Today’s websites bear virtually no resemblance to those from 10 years ago, so why are we using the same tools? Cyclical upgrades to HTML, CSS and JavaScript have certainly enhanced and improved upon older versions. HTML5 has taken some great leaps forward. But we’re still using the core.

Coming from a functional programming background led Czaplicki to think about web programming from the perspective of functional reactive programming. What is functional reactive programming? It takes away the idea that interaction between a website and user is static — updating only at certain moments or clicks — and inserts the capability to update as events happen, like mouse movements. Czaplicki gives more detailed insight here.

Ok, let’s say we buy into this … it seems like a new way of thinking about web programming that will take projects to a new level. But why would you actually change from tried and true HTML, CSS and JavaScript? Czaplicki makes a few good arguments worth mulling over as you think about what language you should use on your next project, starting with the foundational idea that all of the established web languages have “deep semantic problems.” Then he touches on how “surprisingly difficult” CSS and HTML can be to work with for simple tasks, such as vertical centering and text placement. And Czaplicki promises, “Elm allows you to create asynchronous code without callbacks.” That’s something JavaScript does not allow.

Compelling reasons, but will Elm make it to the level of any of these three powerhouse web languages? Czaplicki lays out his roadmap thusly: in the short term he wants to add more features and libraries, then try to garner industry support, and delve deeper into the theory of functional reactive programming as it relates to the implementation of Elm.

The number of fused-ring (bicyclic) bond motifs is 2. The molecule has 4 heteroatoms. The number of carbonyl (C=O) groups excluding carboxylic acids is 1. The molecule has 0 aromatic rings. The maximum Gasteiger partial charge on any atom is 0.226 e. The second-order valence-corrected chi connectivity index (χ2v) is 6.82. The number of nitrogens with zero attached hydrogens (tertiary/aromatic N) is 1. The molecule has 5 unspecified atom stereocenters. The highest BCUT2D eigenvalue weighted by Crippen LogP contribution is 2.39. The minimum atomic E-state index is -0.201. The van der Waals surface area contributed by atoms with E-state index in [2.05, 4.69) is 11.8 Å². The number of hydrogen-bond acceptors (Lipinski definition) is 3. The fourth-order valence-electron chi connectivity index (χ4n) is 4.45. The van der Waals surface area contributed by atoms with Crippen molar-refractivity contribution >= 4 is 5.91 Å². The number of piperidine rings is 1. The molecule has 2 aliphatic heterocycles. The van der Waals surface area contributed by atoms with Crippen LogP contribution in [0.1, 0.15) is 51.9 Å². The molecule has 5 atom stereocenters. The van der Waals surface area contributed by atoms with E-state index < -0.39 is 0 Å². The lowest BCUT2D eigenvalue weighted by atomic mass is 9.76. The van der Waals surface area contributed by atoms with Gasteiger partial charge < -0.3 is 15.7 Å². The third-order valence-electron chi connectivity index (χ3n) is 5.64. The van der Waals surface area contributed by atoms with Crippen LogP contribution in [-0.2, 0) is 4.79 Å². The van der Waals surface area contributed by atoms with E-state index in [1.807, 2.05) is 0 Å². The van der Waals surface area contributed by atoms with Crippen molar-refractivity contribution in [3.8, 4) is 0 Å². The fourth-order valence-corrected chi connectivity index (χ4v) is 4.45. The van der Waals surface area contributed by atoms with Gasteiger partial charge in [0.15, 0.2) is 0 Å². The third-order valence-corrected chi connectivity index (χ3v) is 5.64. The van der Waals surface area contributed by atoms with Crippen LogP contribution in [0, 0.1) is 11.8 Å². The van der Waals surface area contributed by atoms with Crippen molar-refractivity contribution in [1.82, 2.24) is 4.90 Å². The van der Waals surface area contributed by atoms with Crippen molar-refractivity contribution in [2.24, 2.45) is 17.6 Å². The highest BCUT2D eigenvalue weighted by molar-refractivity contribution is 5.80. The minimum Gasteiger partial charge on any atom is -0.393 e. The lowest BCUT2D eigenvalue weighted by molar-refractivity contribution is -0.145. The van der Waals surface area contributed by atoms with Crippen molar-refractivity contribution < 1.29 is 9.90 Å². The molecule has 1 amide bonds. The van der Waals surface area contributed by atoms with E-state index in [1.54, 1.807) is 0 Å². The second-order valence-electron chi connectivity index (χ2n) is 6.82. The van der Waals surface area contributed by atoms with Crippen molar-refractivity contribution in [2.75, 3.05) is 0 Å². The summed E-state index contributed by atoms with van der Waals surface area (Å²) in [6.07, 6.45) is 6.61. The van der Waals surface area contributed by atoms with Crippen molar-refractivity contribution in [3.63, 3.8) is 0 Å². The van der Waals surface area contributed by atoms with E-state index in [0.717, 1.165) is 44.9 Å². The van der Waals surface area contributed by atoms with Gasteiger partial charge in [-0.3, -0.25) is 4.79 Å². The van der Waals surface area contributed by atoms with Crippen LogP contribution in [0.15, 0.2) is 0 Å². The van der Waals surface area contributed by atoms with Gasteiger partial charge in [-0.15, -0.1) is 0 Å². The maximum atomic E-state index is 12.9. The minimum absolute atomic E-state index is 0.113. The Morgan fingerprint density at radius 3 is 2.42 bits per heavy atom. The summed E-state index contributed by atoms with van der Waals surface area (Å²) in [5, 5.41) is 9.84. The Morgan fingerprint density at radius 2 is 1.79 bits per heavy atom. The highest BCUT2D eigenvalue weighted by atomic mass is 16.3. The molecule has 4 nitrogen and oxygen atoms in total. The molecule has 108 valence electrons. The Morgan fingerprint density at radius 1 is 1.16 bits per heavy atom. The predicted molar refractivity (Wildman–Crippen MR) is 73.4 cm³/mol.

I, for one, think it has a chance and that Czaplicki’s paradigm-breaking look at how the web can be programmed helps all web developers.

Our full interview is available in the following video:


May 10 2012

Understanding Mojito

Yahoo's Mojito is a different kind of framework: all JavaScript, but running on both the client and the server. Code can run on the server, or on the client, depending on how the framework is tuned. It shook my web architecture assumptions by moving well beyond the convenience of a single language, taking advantage of that approach to process code where it seems most efficient. Programming this way will make it much easier to bridge the gap between developing code and running it efficiently.

I talked with Yahoo architect fellow and VP Bruno Fernandez-Ruiz (@olympum) about the possibilities Node opened and Mojito exploits.

Highlights from the full video interview include:

  • "The browser loses the chrome." Web applications no longer always look like they've come from the Web. [Discussed at the 02:11 mark]
  • Basic "Hello World" in Mojito. How do you get started? [Discussed at the 05:05 mark]
  • Exposing web services through YQL. Yahoo Query Language lets you work with web services without sweating the details. [Discussed at the 07:56 mark]
  • Manhattan, a closed Platform as a Service. If you want a more complete hosting option for your Mojito applications, take a look. [Discussed at the 10:29 mark]
  • Code should flow among devices. All of these devices speak HTML and JavaScript. Can we help them talk with each other? [Discussed at the 11:50 mark]

You can view the entire conversation in the following video:

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April 24 2012

Four short links: 24 April 2012